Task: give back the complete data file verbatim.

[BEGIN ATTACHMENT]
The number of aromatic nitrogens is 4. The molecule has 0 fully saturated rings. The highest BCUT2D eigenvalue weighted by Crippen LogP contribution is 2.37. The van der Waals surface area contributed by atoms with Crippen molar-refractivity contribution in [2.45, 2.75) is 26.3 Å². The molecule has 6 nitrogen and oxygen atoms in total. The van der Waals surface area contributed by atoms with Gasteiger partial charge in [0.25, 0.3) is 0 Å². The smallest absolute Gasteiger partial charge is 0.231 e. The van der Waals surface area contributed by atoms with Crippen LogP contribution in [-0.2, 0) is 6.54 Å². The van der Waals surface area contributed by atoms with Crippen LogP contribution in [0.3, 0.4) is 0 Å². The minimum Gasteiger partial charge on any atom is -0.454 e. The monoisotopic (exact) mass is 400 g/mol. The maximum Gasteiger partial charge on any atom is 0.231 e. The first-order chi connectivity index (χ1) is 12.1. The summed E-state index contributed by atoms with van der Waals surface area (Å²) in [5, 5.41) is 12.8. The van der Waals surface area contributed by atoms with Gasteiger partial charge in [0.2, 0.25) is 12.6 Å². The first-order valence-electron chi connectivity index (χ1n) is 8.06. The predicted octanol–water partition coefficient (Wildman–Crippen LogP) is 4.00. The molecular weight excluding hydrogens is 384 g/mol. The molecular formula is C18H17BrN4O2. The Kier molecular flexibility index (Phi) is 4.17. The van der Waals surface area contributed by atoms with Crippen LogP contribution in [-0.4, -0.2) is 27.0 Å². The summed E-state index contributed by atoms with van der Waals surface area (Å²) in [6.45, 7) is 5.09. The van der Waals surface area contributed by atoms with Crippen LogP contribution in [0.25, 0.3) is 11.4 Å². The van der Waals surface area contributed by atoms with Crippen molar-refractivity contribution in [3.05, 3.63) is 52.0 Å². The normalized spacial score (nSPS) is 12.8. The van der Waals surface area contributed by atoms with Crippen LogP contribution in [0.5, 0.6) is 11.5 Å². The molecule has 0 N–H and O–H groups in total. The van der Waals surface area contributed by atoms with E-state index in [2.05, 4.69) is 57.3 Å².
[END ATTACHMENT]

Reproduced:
The number of aromatic nitrogens is 4. The molecule has 0 fully saturated rings. The highest BCUT2D eigenvalue weighted by Crippen LogP contribution is 2.37. The van der Waals surface area contributed by atoms with Crippen molar-refractivity contribution in [2.45, 2.75) is 26.3 Å². The molecule has 6 nitrogen and oxygen atoms in total. The van der Waals surface area contributed by atoms with Gasteiger partial charge in [0.25, 0.3) is 0 Å². The smallest absolute Gasteiger partial charge is 0.231 e. The van der Waals surface area contributed by atoms with Crippen LogP contribution in [-0.2, 0) is 6.54 Å². The van der Waals surface area contributed by atoms with Crippen LogP contribution in [0.3, 0.4) is 0 Å². The minimum Gasteiger partial charge on any atom is -0.454 e. The monoisotopic (exact) mass is 400 g/mol. The maximum Gasteiger partial charge on any atom is 0.231 e. The first-order chi connectivity index (χ1) is 12.1. The summed E-state index contributed by atoms with van der Waals surface area (Å²) in [5, 5.41) is 12.8. The van der Waals surface area contributed by atoms with Gasteiger partial charge in [0.2, 0.25) is 12.6 Å². The first-order valence-electron chi connectivity index (χ1n) is 8.06. The predicted octanol–water partition coefficient (Wildman–Crippen LogP) is 4.00. The molecular weight excluding hydrogens is 384 g/mol. The molecular formula is C18H17BrN4O2. The Kier molecular flexibility index (Phi) is 4.17. The van der Waals surface area contributed by atoms with Crippen LogP contribution in [-0.4, -0.2) is 27.0 Å². The summed E-state index contributed by atoms with van der Waals surface area (Å²) in [6.45, 7) is 5.09. The van der Waals surface area contributed by atoms with Crippen LogP contribution in [0.25, 0.3) is 11.4 Å². The van der Waals surface area contributed by atoms with Crippen molar-refractivity contribution in [3.05, 3.63) is 52.0 Å². The normalized spacial score (nSPS) is 12.8. The van der Waals surface area contributed by atoms with Crippen LogP contribution in [0.5, 0.6) is 11.5 Å². The molecule has 0 N–H and O–H groups in total. The van der Waals surface area contributed by atoms with E-state index in [2.05, 4.69) is 57.3 Å².